Gov. Andrew Cuomo held a Bible aloft and quoted the Good Book to open his Wednesday press briefing, in a shot at President Trump, who struck a similar pose earlier this week in front of a historic church that had been burned by rioters.
“The president held up the Bible the other day in Washington, DC,” said Cuomo in an Albany briefing, raising the holy book in his right hand. “Here in New York, we actually read the Bible.”
Cuomo then read four passages, which he said carried significance in the time of nationwide turmoil that has exploded since George Floyd, a black Minnesota man, died on May 25 as a white cop kneeled on his neck.
- “Blessed are the peacemakers, for they will be called children of God.” — Matthew 5:9
- “If a house be divided against itself, that house cannot stand.” — Mark 3:25
- “Turn away from evil and do good. Search for peace and work to maintain it.” — Psalms 34:14
- “The seed whose fruit is righteousness is sown in peace by those who make peace.” — James 3:18
“I think those words are all appropriate for where we are today,” said Cuomo, whose move referenced Trump walking to St. John’s Episcopal Church on Monday following a speech in which he invoked the mobilization of military force to restore “law and order” to the nation.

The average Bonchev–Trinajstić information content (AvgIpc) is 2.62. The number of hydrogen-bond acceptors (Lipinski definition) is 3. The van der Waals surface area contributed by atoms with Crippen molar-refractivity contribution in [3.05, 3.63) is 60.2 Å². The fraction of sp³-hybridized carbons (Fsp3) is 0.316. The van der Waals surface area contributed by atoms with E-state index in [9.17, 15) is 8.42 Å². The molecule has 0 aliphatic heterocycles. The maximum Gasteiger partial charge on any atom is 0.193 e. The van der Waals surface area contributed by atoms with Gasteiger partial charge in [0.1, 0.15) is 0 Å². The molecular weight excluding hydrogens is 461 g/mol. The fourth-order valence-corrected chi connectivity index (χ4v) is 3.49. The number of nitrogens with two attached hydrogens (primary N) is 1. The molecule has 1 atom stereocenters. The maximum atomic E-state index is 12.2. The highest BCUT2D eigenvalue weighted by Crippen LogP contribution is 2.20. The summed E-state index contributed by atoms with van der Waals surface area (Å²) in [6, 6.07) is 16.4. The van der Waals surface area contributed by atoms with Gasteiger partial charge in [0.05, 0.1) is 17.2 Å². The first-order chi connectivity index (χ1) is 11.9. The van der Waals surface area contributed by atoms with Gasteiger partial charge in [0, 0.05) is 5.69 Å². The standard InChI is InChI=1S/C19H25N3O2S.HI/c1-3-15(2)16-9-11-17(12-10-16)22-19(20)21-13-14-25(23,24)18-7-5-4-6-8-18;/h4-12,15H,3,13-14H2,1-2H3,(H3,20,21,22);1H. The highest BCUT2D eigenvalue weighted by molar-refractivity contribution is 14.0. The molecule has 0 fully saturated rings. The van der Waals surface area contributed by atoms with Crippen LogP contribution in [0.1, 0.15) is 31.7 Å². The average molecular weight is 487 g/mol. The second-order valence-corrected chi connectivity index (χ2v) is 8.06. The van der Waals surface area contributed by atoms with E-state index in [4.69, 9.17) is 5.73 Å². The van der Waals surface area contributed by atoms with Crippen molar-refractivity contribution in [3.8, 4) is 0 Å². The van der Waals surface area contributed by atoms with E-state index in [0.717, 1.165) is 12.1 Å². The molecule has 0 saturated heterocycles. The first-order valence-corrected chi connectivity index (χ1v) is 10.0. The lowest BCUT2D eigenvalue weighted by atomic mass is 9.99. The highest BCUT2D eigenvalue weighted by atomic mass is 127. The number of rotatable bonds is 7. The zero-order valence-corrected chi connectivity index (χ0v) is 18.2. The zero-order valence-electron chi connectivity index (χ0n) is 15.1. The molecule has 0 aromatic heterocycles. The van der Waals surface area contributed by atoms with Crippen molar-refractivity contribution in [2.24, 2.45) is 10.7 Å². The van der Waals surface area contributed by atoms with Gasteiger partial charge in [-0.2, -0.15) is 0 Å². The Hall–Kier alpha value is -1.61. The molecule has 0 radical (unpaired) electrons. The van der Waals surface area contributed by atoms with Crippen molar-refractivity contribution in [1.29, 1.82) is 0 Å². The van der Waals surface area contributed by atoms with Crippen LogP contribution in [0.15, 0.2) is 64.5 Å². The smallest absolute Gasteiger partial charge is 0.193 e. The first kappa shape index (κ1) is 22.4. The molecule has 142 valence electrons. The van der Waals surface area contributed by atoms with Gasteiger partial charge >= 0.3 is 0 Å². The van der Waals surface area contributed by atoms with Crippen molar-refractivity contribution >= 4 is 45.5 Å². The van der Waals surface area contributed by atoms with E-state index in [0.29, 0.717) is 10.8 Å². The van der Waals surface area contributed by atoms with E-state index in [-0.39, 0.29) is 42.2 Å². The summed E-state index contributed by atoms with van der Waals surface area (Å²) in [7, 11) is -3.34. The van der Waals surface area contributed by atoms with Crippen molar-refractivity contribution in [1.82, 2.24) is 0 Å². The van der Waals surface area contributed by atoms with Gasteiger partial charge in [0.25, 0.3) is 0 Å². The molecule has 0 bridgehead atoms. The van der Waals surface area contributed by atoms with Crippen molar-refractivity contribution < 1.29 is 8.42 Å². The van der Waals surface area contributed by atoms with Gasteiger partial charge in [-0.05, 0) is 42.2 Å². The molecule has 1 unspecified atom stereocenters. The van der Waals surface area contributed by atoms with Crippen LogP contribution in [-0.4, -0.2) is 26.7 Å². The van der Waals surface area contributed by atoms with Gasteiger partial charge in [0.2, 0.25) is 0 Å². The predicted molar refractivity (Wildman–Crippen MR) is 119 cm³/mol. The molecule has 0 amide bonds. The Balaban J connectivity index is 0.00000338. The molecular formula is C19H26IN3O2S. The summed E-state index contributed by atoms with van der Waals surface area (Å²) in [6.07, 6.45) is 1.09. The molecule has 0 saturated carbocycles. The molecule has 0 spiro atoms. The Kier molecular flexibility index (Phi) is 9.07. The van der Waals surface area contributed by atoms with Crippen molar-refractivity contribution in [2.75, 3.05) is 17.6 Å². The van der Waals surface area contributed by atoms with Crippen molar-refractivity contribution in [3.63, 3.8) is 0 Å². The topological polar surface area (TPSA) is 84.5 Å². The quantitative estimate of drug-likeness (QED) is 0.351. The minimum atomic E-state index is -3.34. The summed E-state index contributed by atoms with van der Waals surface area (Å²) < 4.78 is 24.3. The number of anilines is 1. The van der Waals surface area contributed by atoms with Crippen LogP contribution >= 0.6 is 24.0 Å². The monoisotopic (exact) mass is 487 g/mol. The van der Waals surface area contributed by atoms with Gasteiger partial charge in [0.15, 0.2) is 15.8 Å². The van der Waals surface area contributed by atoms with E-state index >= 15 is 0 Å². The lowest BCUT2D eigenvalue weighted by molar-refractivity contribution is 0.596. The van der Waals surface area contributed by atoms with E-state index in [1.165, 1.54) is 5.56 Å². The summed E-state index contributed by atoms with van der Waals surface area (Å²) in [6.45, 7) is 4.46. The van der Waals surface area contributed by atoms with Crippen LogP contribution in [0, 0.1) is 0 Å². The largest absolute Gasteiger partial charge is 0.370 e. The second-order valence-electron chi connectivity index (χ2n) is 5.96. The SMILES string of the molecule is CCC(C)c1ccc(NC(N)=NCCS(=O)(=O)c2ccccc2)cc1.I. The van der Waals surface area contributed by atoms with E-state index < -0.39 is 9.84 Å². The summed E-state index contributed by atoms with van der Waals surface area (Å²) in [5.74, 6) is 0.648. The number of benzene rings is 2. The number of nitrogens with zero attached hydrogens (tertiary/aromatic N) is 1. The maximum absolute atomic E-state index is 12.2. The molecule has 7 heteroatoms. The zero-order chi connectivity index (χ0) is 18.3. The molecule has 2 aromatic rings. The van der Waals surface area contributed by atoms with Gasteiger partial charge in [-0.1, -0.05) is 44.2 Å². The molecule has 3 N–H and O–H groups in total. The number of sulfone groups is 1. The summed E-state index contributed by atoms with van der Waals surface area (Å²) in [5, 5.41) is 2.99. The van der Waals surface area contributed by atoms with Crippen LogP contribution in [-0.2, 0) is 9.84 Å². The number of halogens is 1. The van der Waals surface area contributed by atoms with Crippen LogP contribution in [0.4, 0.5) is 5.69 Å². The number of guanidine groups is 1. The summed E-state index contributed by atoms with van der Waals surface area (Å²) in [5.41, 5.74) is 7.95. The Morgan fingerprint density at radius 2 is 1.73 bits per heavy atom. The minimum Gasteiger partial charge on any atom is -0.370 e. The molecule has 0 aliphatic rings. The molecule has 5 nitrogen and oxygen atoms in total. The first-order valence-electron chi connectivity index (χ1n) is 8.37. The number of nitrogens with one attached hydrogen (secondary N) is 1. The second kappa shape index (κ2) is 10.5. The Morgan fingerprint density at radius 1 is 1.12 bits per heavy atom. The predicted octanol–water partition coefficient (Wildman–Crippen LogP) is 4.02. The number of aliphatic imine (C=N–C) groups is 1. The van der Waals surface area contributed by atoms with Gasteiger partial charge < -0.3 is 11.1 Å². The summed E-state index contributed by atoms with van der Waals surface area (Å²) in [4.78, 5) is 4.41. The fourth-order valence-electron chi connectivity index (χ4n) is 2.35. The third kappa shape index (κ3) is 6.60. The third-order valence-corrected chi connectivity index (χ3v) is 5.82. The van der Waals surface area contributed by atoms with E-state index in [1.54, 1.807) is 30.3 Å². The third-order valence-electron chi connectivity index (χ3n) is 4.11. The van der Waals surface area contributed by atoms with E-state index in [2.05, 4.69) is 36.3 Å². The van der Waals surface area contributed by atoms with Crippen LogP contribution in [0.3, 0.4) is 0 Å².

Holding a Bible aloft in his right hand, Trump posed for photos outside the church, which was torched Sunday by rioters.
The photo op drew significant criticism from protesters who said they were cleared from the area by law enforcement with tear gas, a tactic the US Park Police have denied employing, although they did use pepper balls and smoke canisters.
Cuomo supplemented his Bible quotes with one from Secretary of Defense Mark Esper, who on Wednesday voiced opposition to bringing in the military to keep the peace.
“The option to use active duty forces in a law enforcement role should only be used as a matter of last resort, and only in the most urgent and dire of situations,” Cuomo quoted Esper as saying in a press briefing held earlier Wednesday.
“We are not in one of those situations now. I do not support invoking the Insurrection Act,” Esper added.
Cuomo has resisted calls from the president to send in the National Guard to maintain order in such hard-hit areas as New York City, and drawn a sharp contrast between the peaceful protesters who genuinely seek justice for Floyd’s death and opportunistic looters capitalizing on the chaos.
“He’s not just attacked New York in tweets, his policies have been vicious to New York,” said Cuomo. “He’s gone out of his way to be negative to New York.”
The governor cited as examples a “refusal to fund” New York infrastructure projects and an unwillingness to help state governments hammered fiscally by the coronavirus.
Cuomo acknowledged, however, that “there have been good things,” including the conversion of the Javits Center into a federal field hospital to help ease the strain on city facilities in the pandemic.
The governor left the briefing again holding the Good Book high and saying, “I’m taking my Bible and I’m going back to work.”